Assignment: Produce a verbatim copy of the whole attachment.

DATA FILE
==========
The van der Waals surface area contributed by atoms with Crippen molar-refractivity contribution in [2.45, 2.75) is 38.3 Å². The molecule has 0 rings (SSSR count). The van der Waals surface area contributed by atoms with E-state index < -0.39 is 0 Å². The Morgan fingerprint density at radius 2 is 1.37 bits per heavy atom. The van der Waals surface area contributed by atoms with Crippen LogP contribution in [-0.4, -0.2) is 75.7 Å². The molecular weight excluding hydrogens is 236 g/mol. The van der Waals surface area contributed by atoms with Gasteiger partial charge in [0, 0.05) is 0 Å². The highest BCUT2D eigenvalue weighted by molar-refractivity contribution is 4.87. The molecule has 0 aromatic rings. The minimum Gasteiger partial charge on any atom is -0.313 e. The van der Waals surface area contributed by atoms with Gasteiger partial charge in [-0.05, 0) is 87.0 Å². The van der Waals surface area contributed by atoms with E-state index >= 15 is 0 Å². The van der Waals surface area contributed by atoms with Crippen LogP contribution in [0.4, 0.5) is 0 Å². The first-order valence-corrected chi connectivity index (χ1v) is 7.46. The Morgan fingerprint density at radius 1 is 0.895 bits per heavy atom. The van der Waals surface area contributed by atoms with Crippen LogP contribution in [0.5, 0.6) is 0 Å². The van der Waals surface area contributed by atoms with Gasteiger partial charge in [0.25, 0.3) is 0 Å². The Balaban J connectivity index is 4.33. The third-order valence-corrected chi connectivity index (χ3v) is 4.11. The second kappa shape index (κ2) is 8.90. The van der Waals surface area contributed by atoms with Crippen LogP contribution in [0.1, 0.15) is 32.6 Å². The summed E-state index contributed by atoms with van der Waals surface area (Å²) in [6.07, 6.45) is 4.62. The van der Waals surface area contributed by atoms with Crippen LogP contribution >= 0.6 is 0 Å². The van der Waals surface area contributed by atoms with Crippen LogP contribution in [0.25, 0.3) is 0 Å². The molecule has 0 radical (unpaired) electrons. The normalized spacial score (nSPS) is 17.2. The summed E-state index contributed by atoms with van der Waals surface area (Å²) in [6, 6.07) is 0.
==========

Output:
The van der Waals surface area contributed by atoms with Crippen molar-refractivity contribution in [2.45, 2.75) is 38.3 Å². The molecule has 0 rings (SSSR count). The van der Waals surface area contributed by atoms with E-state index < -0.39 is 0 Å². The Morgan fingerprint density at radius 2 is 1.37 bits per heavy atom. The van der Waals surface area contributed by atoms with Crippen LogP contribution in [-0.4, -0.2) is 75.7 Å². The molecular weight excluding hydrogens is 236 g/mol. The van der Waals surface area contributed by atoms with Gasteiger partial charge in [0, 0.05) is 0 Å². The highest BCUT2D eigenvalue weighted by molar-refractivity contribution is 4.87. The molecule has 0 aromatic rings. The minimum Gasteiger partial charge on any atom is -0.313 e. The van der Waals surface area contributed by atoms with Gasteiger partial charge in [-0.05, 0) is 87.0 Å². The van der Waals surface area contributed by atoms with E-state index >= 15 is 0 Å². The van der Waals surface area contributed by atoms with Crippen LogP contribution in [0.4, 0.5) is 0 Å². The first-order valence-corrected chi connectivity index (χ1v) is 7.46. The Morgan fingerprint density at radius 1 is 0.895 bits per heavy atom. The van der Waals surface area contributed by atoms with Crippen LogP contribution in [0.5, 0.6) is 0 Å². The van der Waals surface area contributed by atoms with Gasteiger partial charge in [0.25, 0.3) is 0 Å². The Balaban J connectivity index is 4.33. The third-order valence-corrected chi connectivity index (χ3v) is 4.11. The second kappa shape index (κ2) is 8.90. The van der Waals surface area contributed by atoms with Crippen LogP contribution in [0.1, 0.15) is 32.6 Å². The summed E-state index contributed by atoms with van der Waals surface area (Å²) in [6.07, 6.45) is 4.62. The van der Waals surface area contributed by atoms with Crippen LogP contribution >= 0.6 is 0 Å². The van der Waals surface area contributed by atoms with Crippen LogP contribution in [0.25, 0.3) is 0 Å². The molecule has 0 radical (unpaired) electrons. The normalized spacial score (nSPS) is 17.2. The summed E-state index contributed by atoms with van der Waals surface area (Å²) in [6, 6.07) is 0.